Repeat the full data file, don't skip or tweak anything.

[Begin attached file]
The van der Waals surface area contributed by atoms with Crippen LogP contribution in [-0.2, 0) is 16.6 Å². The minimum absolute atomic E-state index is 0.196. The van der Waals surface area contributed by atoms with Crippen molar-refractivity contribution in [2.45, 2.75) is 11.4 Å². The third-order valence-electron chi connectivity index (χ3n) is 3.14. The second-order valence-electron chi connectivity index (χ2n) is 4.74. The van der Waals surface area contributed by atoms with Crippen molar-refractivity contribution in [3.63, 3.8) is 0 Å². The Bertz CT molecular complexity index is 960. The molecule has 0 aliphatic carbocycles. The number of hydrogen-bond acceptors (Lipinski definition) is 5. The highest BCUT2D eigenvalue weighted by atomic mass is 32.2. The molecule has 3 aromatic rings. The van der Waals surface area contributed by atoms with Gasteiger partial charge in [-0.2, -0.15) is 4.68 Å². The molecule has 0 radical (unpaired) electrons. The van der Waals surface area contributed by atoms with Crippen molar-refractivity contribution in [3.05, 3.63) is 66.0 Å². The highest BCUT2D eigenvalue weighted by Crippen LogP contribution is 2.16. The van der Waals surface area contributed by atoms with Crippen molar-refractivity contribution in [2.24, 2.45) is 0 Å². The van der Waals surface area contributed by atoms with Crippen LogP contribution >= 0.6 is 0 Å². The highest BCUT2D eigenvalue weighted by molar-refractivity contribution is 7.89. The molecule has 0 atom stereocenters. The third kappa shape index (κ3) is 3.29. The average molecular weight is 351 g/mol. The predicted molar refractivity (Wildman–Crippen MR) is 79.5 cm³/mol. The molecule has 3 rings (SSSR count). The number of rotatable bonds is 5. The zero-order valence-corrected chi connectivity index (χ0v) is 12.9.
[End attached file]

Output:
The van der Waals surface area contributed by atoms with Crippen LogP contribution in [-0.2, 0) is 16.6 Å². The minimum absolute atomic E-state index is 0.196. The van der Waals surface area contributed by atoms with Crippen molar-refractivity contribution in [2.45, 2.75) is 11.4 Å². The third-order valence-electron chi connectivity index (χ3n) is 3.14. The second-order valence-electron chi connectivity index (χ2n) is 4.74. The van der Waals surface area contributed by atoms with Crippen molar-refractivity contribution in [3.63, 3.8) is 0 Å². The Bertz CT molecular complexity index is 960. The molecule has 0 aliphatic carbocycles. The number of hydrogen-bond acceptors (Lipinski definition) is 5. The highest BCUT2D eigenvalue weighted by atomic mass is 32.2. The molecule has 3 aromatic rings. The van der Waals surface area contributed by atoms with Gasteiger partial charge in [-0.2, -0.15) is 4.68 Å². The molecule has 0 radical (unpaired) electrons. The van der Waals surface area contributed by atoms with Crippen molar-refractivity contribution in [3.05, 3.63) is 66.0 Å². The highest BCUT2D eigenvalue weighted by Crippen LogP contribution is 2.16. The van der Waals surface area contributed by atoms with Crippen molar-refractivity contribution in [2.24, 2.45) is 0 Å². The van der Waals surface area contributed by atoms with Crippen LogP contribution >= 0.6 is 0 Å². The highest BCUT2D eigenvalue weighted by molar-refractivity contribution is 7.89. The molecule has 0 atom stereocenters. The third kappa shape index (κ3) is 3.29. The average molecular weight is 351 g/mol. The predicted molar refractivity (Wildman–Crippen MR) is 79.5 cm³/mol. The molecule has 3 rings (SSSR count). The number of rotatable bonds is 5. The zero-order valence-corrected chi connectivity index (χ0v) is 12.9.